FPGA-based DOCSIS upstream demodulation
Berscheid, Brian Michael
In recent years, the state-of-the-art in field programmable gate array (FPGA) technology has been advancing rapidly. Consequently, the use of FPGAs is being considered in many applications which have traditionally relied upon application-specific integrated circuits (ASICs). FPGA-based designs have a number of advantages over ASIC-based designs, including lower up-front engineering design costs, shorter time-to-market, and the ability to reconfigure devices in the field. However, ASICs have a major advantage in terms of computational resources. As a result, expensive high performance ASIC algorithms must be redesigned to fit the limited resources available in an FPGA. Concurrently, coaxial cable television and internet networks have been undergoing significant upgrades that have largely been driven by a sharp increase in the use of interactive applications. This has intensified demand for the so-called upstream channels, which allow customers to transmit data into the network. The format and protocol of the upstream channels are defined by a set of standards, known as DOCSIS 3.0, which govern the flow of data through the network. Critical to DOCSIS 3.0 compliance is the upstream demodulator, which is responsible for the physical layer reception from all customers. Although upstream demodulators have typically been implemented as ASICs, the design of an FPGA-based upstream demodulator is an intriguing possibility, as FPGA-based demodulators could potentially be upgraded in the field to support future DOCSIS standards. Furthermore, the lower non-recurring engineering costs associated with FPGA-based designs could provide an opportunity for smaller companies to compete in this market. The upstream demodulator must contain complicated synchronization circuitry to detect, measure, and correct for channel distortions. Unfortunately, many of the synchronization algorithms described in the open literature are not suitable for either upstream cable channels or FPGA implementation. In this thesis, computationally inexpensive and robust synchronization algorithms are explored. In particular, algorithms for frequency recovery and equalization are developed. The many data-aided feedforward frequency offset estimators analyzed in the literature have not considered intersymbol interference (ISI) caused by micro-reflections in the channel. It is shown in this thesis that many prominent frequency offset estimation algorithms become biased in the presence of ISI. A novel high-performance frequency offset estimator which is suitable for implementation in an FPGA is derived from first principles. Additionally, a rule is developed for predicting whether a frequency offset estimator will become biased in the presence of ISI. This rule is used to establish a channel excitation sequence which ensures the proposed frequency offset estimator is unbiased. Adaptive equalizers that compensate for the ISI take a relatively long time to converge, necessitating a lengthy training sequence. The convergence time is reduced using a two step technique to seed the equalizer. First, the ISI equivalent model of the channel is estimated in response to a specific short excitation sequence. Then, the estimated channel response is inverted with a novel algorithm to initialize the equalizer. It is shown that the proposed technique, while inexpensive to implement in an FPGA, can decrease the length of the required equalizer training sequence by up to 70 symbols. It is shown that a preamble segment consisting of repeated 11-symbol Barker sequences which is well-suited to timing recovery can also be used effectively for frequency recovery and channel estimation. By performing these three functions sequentially using a single set of preamble symbols, the overall length of the preamble may be further reduced.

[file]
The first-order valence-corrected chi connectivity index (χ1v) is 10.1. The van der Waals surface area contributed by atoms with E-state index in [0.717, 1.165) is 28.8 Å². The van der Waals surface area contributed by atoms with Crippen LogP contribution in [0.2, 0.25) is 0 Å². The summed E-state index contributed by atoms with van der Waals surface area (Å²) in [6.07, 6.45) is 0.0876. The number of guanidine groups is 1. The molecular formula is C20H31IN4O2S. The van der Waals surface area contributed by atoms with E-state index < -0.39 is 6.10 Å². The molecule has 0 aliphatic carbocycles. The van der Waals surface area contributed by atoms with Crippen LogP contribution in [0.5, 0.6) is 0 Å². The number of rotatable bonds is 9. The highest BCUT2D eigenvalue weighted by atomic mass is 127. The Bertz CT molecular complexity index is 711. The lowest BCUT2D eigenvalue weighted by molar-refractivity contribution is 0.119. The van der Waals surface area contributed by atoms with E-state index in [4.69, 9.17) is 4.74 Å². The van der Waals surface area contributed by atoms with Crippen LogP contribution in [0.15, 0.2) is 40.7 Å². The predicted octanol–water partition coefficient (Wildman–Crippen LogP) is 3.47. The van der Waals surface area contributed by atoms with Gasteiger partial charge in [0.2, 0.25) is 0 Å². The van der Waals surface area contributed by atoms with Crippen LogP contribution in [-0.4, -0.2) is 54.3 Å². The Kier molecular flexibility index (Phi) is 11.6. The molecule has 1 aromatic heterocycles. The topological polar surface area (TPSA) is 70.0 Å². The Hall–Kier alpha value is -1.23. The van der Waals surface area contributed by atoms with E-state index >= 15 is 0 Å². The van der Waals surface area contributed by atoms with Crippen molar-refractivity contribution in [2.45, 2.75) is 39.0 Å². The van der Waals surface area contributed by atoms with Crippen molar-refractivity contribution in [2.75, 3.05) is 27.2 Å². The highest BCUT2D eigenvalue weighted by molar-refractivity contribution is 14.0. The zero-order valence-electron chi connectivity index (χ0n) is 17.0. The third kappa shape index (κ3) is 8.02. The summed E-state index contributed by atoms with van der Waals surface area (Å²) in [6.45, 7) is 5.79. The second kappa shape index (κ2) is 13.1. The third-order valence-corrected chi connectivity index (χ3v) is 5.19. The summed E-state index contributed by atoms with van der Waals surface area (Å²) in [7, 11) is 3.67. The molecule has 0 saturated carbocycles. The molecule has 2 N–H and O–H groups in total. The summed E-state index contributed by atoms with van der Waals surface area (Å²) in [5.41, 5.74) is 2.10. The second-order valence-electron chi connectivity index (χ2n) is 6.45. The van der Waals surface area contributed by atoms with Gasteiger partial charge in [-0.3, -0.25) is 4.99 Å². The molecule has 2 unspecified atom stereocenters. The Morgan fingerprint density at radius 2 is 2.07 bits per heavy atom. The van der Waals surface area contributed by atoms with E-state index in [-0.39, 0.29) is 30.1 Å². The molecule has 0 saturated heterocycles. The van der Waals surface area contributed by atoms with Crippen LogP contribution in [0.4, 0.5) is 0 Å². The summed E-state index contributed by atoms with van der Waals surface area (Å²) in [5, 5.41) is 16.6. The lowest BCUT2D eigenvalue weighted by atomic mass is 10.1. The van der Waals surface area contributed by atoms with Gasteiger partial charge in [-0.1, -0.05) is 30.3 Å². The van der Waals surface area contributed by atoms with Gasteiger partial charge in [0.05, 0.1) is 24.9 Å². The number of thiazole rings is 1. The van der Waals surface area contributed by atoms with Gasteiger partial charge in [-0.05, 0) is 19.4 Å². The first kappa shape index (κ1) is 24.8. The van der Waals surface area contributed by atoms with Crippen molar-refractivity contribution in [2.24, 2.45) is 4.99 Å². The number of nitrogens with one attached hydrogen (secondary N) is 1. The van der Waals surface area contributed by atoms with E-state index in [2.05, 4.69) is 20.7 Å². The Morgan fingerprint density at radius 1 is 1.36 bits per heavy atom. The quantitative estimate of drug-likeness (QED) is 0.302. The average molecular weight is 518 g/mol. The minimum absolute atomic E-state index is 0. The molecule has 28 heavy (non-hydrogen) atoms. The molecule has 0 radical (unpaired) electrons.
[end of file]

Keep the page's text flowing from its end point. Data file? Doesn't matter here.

DegreeDoctor of Philosophy (Ph.D.)
SupervisorSalt, J. E.; Nguyen, H. H.
CommitteeDinh, A.; Degenstein, D.; Mehr, A. S.; Johanson, R.; harris, f.
carrier frequency estimation
field programmable gate array